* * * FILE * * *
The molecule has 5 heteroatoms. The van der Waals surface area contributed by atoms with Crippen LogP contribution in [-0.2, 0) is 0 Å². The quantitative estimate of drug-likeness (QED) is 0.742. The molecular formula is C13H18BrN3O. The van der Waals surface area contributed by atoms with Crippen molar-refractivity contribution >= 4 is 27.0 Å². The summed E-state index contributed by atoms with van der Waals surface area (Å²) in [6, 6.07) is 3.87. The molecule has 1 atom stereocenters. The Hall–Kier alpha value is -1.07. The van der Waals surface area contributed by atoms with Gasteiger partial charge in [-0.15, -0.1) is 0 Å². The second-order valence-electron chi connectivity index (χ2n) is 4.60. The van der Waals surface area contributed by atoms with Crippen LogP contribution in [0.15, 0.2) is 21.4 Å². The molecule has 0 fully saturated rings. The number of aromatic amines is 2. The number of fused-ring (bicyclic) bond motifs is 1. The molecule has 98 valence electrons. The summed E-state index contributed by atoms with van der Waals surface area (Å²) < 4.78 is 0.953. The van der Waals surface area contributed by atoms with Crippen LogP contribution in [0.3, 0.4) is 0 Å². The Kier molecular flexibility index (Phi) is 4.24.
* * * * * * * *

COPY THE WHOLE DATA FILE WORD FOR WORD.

The molecule has 5 heteroatoms. The van der Waals surface area contributed by atoms with Crippen LogP contribution in [-0.2, 0) is 0 Å². The quantitative estimate of drug-likeness (QED) is 0.742. The molecular formula is C13H18BrN3O. The van der Waals surface area contributed by atoms with Crippen molar-refractivity contribution >= 4 is 27.0 Å². The summed E-state index contributed by atoms with van der Waals surface area (Å²) in [6, 6.07) is 3.87. The molecule has 1 atom stereocenters. The Hall–Kier alpha value is -1.07. The van der Waals surface area contributed by atoms with Gasteiger partial charge in [-0.15, -0.1) is 0 Å². The second-order valence-electron chi connectivity index (χ2n) is 4.60. The van der Waals surface area contributed by atoms with Crippen LogP contribution in [0.15, 0.2) is 21.4 Å². The molecule has 0 fully saturated rings. The number of aromatic amines is 2. The number of fused-ring (bicyclic) bond motifs is 1. The molecule has 98 valence electrons. The summed E-state index contributed by atoms with van der Waals surface area (Å²) < 4.78 is 0.953. The van der Waals surface area contributed by atoms with Crippen LogP contribution in [0.3, 0.4) is 0 Å². The Kier molecular flexibility index (Phi) is 4.24.